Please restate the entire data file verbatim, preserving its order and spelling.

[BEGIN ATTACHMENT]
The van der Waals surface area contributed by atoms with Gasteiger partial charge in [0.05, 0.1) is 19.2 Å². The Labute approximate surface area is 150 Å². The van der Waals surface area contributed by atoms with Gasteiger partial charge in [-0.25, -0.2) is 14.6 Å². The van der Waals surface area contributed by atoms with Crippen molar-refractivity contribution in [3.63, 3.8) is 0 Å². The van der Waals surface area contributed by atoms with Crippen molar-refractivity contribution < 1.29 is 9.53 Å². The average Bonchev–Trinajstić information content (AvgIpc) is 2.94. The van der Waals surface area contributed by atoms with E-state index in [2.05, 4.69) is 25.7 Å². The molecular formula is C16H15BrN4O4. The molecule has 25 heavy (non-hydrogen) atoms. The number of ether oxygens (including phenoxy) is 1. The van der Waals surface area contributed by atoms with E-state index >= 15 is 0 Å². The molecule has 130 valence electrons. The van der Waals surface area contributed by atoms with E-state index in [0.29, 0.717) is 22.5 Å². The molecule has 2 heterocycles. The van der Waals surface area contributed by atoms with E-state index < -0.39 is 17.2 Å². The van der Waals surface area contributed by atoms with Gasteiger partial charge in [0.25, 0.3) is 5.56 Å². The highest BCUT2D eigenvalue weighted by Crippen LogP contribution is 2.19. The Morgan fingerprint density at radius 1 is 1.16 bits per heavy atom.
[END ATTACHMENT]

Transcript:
The van der Waals surface area contributed by atoms with Gasteiger partial charge in [0.05, 0.1) is 19.2 Å². The Labute approximate surface area is 150 Å². The van der Waals surface area contributed by atoms with Gasteiger partial charge in [-0.25, -0.2) is 14.6 Å². The van der Waals surface area contributed by atoms with Crippen molar-refractivity contribution in [3.63, 3.8) is 0 Å². The van der Waals surface area contributed by atoms with Crippen molar-refractivity contribution < 1.29 is 9.53 Å². The average Bonchev–Trinajstić information content (AvgIpc) is 2.94. The van der Waals surface area contributed by atoms with E-state index in [2.05, 4.69) is 25.7 Å². The molecular formula is C16H15BrN4O4. The molecule has 25 heavy (non-hydrogen) atoms. The number of ether oxygens (including phenoxy) is 1. The van der Waals surface area contributed by atoms with E-state index >= 15 is 0 Å². The molecule has 130 valence electrons. The van der Waals surface area contributed by atoms with E-state index in [0.29, 0.717) is 22.5 Å². The molecule has 2 heterocycles. The van der Waals surface area contributed by atoms with E-state index < -0.39 is 17.2 Å². The van der Waals surface area contributed by atoms with Gasteiger partial charge in [0.25, 0.3) is 5.56 Å². The highest BCUT2D eigenvalue weighted by Crippen LogP contribution is 2.19. The Morgan fingerprint density at radius 1 is 1.16 bits per heavy atom.